Forget Interest Rate Risk With These Bond ETFs (FLOT, BIL, PVI)

Eric Dutram: Despite looming worries over a bond bubble, investors continue to pile into fixed income products. The space has seen an impressive amount of inflows in the past few months, and with equity market weakness as of late, this trend could definitely continue.

Yet the specter of rising interest rates is always hanging over the market, threatening to eventually crush those who have bought long-dated bond investments. When rates eventually move higher, those who took on risk for yield could be in for a world of pain as bond prices collapse in order to readjust to a new reality (read Three Bond ETFs for a Fixed Income Bear Market).

Although with how uncertain the equity market has been as of late, one cannot blame investors for taking on some interest rate risk for the impressive stability that comes with fixed income investments. But instead of looking to long dated bonds with their more impressive payouts, those searching for stability in the bond market may want to consider low-duration securities for their exposure.

While these securities do not pay out much in the way of income, they are unlikely to be hard hit by a sudden spike in interest rates either, thanks to their low duration approach. Due to this, these could be better prepared for a move higher in rates while still offering up solid levels of stability that investors are probably craving given this uncertain market (read 3 Actively Managed Bond ETFs for Stability and Income).

For investors interested in taking this technique, we have highlighted three of our favorite bond ETFs below that minimize interest rate risk and employ a low duration approach. While the yield or price appreciation for these three might not be that much, they are likely to be bastions of stability no matter what happens in the broader equity or fixed income markets.

iShares Floating Rate Note Fund (NYSEARCA:FLOT)

It is hard to be too hurt by interest rate changes when your securities have a variable interest rate, much like those that occupy the holdings list of FLOT. This fund tracks the Barclays US Floating Rate Note < 5 Years Index, holding about 233 notes in total (readFloating Rate Bond ETF Investing 101).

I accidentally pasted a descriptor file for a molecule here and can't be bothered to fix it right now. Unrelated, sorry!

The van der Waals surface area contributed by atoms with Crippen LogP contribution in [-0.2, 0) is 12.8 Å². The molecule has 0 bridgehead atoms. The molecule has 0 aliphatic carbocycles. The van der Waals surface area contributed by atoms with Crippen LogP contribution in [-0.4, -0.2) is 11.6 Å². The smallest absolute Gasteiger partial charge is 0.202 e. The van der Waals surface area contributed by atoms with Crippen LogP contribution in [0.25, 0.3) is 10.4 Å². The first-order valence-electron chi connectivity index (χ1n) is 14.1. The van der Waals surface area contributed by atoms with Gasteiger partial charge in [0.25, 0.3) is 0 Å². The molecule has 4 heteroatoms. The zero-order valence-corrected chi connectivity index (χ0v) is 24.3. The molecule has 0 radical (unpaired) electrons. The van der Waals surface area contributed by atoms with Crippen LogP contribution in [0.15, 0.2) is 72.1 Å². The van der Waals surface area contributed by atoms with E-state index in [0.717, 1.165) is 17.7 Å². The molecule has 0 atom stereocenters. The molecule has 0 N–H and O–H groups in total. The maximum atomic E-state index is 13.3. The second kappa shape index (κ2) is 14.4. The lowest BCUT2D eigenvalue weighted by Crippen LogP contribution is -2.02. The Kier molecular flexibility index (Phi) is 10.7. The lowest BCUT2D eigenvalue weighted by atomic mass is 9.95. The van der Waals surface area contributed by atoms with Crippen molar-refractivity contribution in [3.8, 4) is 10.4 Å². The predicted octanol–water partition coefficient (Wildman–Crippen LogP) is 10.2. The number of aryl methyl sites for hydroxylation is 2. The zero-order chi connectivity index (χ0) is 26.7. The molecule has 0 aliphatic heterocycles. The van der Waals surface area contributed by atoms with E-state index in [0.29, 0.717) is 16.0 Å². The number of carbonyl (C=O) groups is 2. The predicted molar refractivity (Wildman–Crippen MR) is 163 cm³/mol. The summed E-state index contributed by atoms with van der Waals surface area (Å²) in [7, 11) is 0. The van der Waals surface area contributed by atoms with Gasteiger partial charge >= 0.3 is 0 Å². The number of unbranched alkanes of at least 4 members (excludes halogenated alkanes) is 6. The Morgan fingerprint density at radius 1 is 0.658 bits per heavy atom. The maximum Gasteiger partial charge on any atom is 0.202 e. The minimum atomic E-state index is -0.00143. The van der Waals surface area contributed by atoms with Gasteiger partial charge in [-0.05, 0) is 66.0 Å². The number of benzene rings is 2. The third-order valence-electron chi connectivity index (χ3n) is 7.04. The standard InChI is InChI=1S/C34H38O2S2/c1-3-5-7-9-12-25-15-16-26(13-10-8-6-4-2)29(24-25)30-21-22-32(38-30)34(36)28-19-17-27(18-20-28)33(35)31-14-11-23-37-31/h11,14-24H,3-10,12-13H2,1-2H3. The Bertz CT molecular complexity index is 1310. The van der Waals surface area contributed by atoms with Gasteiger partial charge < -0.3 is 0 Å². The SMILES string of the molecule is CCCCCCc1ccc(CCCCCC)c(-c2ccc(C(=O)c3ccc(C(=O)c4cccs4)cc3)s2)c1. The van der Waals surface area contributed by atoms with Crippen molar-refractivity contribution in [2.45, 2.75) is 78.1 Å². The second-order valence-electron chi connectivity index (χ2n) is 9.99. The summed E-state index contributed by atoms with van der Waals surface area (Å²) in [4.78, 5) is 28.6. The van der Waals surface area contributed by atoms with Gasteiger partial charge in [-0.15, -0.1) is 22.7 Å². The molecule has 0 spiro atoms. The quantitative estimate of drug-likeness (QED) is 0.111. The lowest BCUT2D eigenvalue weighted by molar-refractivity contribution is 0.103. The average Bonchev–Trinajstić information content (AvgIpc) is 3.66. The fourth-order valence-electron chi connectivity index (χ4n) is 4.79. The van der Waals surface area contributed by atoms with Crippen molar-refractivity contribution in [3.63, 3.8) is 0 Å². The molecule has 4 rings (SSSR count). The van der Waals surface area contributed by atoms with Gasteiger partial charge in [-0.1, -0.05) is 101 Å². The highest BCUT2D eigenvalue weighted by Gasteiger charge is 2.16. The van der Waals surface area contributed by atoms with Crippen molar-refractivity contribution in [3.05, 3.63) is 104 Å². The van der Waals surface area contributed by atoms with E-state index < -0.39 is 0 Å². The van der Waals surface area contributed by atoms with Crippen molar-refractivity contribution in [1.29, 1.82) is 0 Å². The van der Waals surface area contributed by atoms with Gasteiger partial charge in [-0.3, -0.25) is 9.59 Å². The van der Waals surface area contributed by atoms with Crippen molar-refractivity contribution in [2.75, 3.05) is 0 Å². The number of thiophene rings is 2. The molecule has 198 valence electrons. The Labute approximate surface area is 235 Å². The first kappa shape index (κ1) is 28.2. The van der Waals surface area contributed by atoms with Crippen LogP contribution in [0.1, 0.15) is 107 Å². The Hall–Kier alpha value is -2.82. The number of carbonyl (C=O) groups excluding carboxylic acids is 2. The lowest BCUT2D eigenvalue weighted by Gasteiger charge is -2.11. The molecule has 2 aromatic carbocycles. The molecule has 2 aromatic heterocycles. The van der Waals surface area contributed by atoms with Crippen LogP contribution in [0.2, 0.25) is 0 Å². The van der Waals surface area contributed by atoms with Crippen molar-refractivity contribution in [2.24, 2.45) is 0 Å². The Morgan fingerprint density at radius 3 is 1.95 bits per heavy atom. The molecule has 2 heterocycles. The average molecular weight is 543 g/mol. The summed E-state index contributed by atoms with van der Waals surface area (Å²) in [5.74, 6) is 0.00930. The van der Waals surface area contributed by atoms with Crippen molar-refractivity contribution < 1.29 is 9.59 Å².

The 30-Day SEC yield for this product is about two-thirds of a percent—better than most—due to the fund tracking securities that pay out a rate equal to LIBOR plus a fixed coupon spread. Still, the effective duration is just 0.15 years thanks to the resetting of LIBOR, suggesting that this product will not suffer greatly from big interest moves either.

SPDR Barclays 1-3 Month T-Bill ETF (NYSEARCA:BIL)

For a Treasury play on low duration securities, BIL fits the bill. The product hones in on Treasury bonds that mature within three months, ensuring that the products have next to nothing in both interest rate risk as well as default risk.

As a result, the yield is pretty much zero percent although the average maturity is just 0.13 years while the annualized volatility is just 0.02. Clearly, this fund will be tough to beat for investors looking for bond stability without some of the interest rate worries that we are seeing in other corners of the market.

PowerShares VRDO Tax-Free weekly Portfolio (NYSEARCA:PVI)

If investors prefer a municipal bond approach, PVI is an interesting choice with an extremely low duration. The fund seeks to match the Bloomberg US Municipal AMT-Free Weekly VRDO Index, a benchmark that zeroes in on Variable Rate Demand Obligation notes which have interest rates that are reset on a weekly basis (read VRDO Municipal Bond ETF Showdown: VRD vs. PVI).

This weekly reset ensures that the effective duration is next to nothing despite the fund having an average years to maturity of just under 20 years. The fund has 40 securities in its basket and a fee of 25 basis points a year, although once again the yield is pretty much zero.

Written By Eric Dutram From Zacks Investment Research   

In 1978, Len Zacks discovered the power of earnings estimates revisions to enable profitable investment decisions. Today, that discovery is still the heart of the Zacks Rank, a peerless stock rating system whose Strong Buy recommendation has an average return of 26% per year.

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